The Dhow: A Weekly Newsletter from AGSIW

In Memory
By Sigurd Neubauer

With the passing of Saud Al-Faisal, 75, Saudi Arabia lost its iconic foreign minister who had over 40 years helped shape the Kingdom's foreign policy while maintaining his personal commitment to a robust U.S.-Saudi strategic alliance. While his friendship with the United States was fostered during his time at Princeton University, from where he graduated with a degree in economics in 1965, the fourth son of Saudi Arabia's third king, Faisal, was not only a tireless champion of Palestinian independence and justice, but also became an avid supporter of Arab-Israeli peace by calling on the Arab states and Israel to accept the Arab peace initiative.
Upcoming Events

Tuesday, July 21, 2015
12:00 - 2:00 pm
1050 Connecticut Ave, NW, Ste. 1060
Washington, DC 20036

PANELISTS Suzanne DiMaggio, Jamal Khashoggi, Nadim Shehadi, Mohammad Ayatollahi Tabaar
MODERATOR Hussein Ibish

*A light lunch will be served*
Doors open at 11:40 am

Recent Events
In its effort to build bridges of understanding between the United States and the Arab Gulf states and celebrate the holy month of Ramadan, AGSIW hosted its first Iftar on Wednesday, July 8. AGSIW welcomed guests from Gulf and other Arab embassies, the U.S. government, and organizations working on U.S.-Arab relations, as well as special guests from the Arab Gulf states' student community in Washington. Oud and Ney virtuosos Chakib Hilali and Abderrahim Amthqal provided entertainment during the gathering.
Read More
By Karen Young

The Arab Gulf States (AGS), or members of the Gulf Cooperation Council (Saudi Arabia, Kuwait, Oman, Bahrain Qatar in the United Arab Emirates), have historically used foreign aid and humanitarian aid as a quiet tool of their respective foreign policies within the wider Middle East. More recently, however, we have seen targeted financial aid and military assistance by these states, particularly Saudi Arabia, Qatar and the United Arab Emirates, towards neighbours in crisis. The UAE, Saudi Arabia and Qatar have used financial and military aid to jockey for influence within Egypt's evolving political leadership, to attempt to remove Syria's Assad from power, to counter the growth of the Islamic State movement in Iraq, to influence political battles in Libya, and even in the newly democratic Tunisia.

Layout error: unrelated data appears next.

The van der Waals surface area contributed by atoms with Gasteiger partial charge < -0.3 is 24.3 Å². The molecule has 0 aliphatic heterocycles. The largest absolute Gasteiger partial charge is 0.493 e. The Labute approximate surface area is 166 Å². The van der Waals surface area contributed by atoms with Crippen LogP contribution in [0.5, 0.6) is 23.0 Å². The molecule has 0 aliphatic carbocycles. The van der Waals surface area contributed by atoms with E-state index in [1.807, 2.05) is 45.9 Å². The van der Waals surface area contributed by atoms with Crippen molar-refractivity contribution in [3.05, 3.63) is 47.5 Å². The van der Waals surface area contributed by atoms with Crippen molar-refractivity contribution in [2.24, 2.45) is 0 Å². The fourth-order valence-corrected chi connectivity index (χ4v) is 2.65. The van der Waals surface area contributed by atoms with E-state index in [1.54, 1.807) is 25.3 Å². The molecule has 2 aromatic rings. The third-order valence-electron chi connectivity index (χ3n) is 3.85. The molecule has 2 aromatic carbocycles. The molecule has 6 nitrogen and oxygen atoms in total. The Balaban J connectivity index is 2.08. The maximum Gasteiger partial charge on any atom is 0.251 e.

Read more
By Hussein Ibish

The brinkmanship exhibited at the nuclear negotiations between Iran and the P5 +1 international consortium is breathtaking, and suggests, for the first time in several months, the actual possibility of failure. There’s too much invested by all parties to make walking away appealing, but the United States reminding Iran that this remains a possibility emerged as a key factor last week.

Perhaps the most dramatic example of this was the American suggestion that the talks could simply continue on a lower-level and open-ended basis into the foreseeable future. The grounds for that would be an extension of the interim accord. This was a not particularly subtle way for the American side to say to the Iranian one: “We can live with the status quo a lot more easily than you can.”
Read more

In the Media
Ibish was also quoted in the Bloomberg article "U.S. Offers Billions in Arms to Ease Mideast's Iran Anxiety." He commented on the U.S.-Gulf relationship saying Gulf states would like a "commitment that the United States would come running, what they can get is deeper cooperation, more integration and technology transfers."

AGSIW Senior R
esident Scholar Hussein Ibish discussed the Israeli-Palestinian peace process, including the expansion of settlements, the national unity government between the PLO and Hamas, and the two state solution on The Heat with CCTV's Nathan Cole.

Ibish additionally spoke on Canada's main radio morning talk show CBC about the presence of the Islamic State in Iraq and the Levant (ISIL) in Gaza, and the potential for cooperation between Egypt, Israel, and Hamas.

1050 Connecticut Ave NW, Suite 1060

Washington, DC 20036

unsubscribe | update subscription preferences